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New tools reveal crucial role of fisheries in Cambodia

Better tools to address the inextricable links between land, water resources, fisheries and livelihoods have been developed, adopted and adapted to manage the resources in the Tonle Sap wetlands of Cambodia.
 
Throughout Cambodia, nearly one-third of land becomes inundated during the rainy season, turning rice fields into fishing grounds. When the rains end, a dry season lasting up to six months creates widespread water shortages. Water management and the uses of water bodies are thus key aspects of agricultural development.
 
Small wonder, then, that Cambodia’s Ministry of Agriculture, Forestry and Fisheries sought to broaden the scope of its commune agro-system analysis (CAEA) — a planning tool to engage local communes in decision making. While CAEA had been official policy in the country since 2004, it had focused primarily on agricultural issues. In 2008, with support from CGIAR’s Challenge Program on Water and Food, Cambodia began to strengthen aspects of CAEA related to fisheries.
 
In addition to researchers from WorldFish and the Ministry’s Department of Agricultural Extension (DAE), the project team comprised specialists from the International Water Management Institute, the Inland Fisheries and Development Research Institute (Cambodia) and the School of African and Oriental Studies at the University of London, as well as an independent consultant.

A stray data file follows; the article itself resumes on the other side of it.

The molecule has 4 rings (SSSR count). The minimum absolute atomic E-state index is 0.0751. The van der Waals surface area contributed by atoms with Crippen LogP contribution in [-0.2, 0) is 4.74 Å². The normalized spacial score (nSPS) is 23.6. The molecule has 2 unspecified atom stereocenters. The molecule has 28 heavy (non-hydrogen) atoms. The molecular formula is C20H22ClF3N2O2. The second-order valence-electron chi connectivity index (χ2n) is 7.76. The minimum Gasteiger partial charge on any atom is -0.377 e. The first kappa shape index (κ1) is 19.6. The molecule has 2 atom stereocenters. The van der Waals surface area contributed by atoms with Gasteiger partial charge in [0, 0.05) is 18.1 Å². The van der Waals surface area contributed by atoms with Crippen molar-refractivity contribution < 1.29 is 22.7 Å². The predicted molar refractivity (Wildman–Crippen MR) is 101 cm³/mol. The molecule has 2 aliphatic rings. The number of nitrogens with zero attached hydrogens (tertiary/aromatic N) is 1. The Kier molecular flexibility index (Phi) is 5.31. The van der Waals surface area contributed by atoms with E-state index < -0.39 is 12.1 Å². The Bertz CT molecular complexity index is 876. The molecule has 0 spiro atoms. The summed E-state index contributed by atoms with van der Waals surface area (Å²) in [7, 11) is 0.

Working with four target communes, the researchers updated the CAEA guidance manual to address water resources more effectively. On the one hand, they modified an existing tool to improve understanding on the use of different water resources at different times of the year. On the other, they introduced a host of new tools to achieve several goals, including the following:
 
•    identify key water bodies such as rivers, streams and natural ponds, as well as the extent of flooded forest;
•    provide additional insight on water resources and water use for agriculture and fisheries;
•    analyze uses and make-up of water bodies;
•    rank the most important fish species in terms of local livelihoods, abundance and value; and
•    understand key factors affecting livelihoods, as well as the gender breakdown of tasks.
 
The tools are already heightening the communes’ appreciation for water resource issues. In the north, for example, Chamnar Krom and Samproch expressed concern about the impact of new reservoirs on grasslands and fish. In the south, Sya and Sna Ansar both identified the need for community-based groups to address conservation and water-use issues.
 
Apart from its immediate impact in the field, the research promises to resonate at the policy level. DAE has endorsed the revised guidance manual, and its involvement in the project from the start builds a strong foundation for future uptake. Indeed, several other projects in Cambodia have already embraced the new tools, including the Ministry’s sustainable land management initiative with UNDP. What’s more, practitioners in Lao PDR have further modified the tools for their agro-biodiversity initiative.
 
Agriculture has long overshadowed the fisheries in Cambodia. By increasing both the quantity and quality of fisheries-related data, however, this project gave greater prominence to the role of fish for food security and economic well being in the communes. In so doing, it helped create more appreciation for all the components in an agro-system.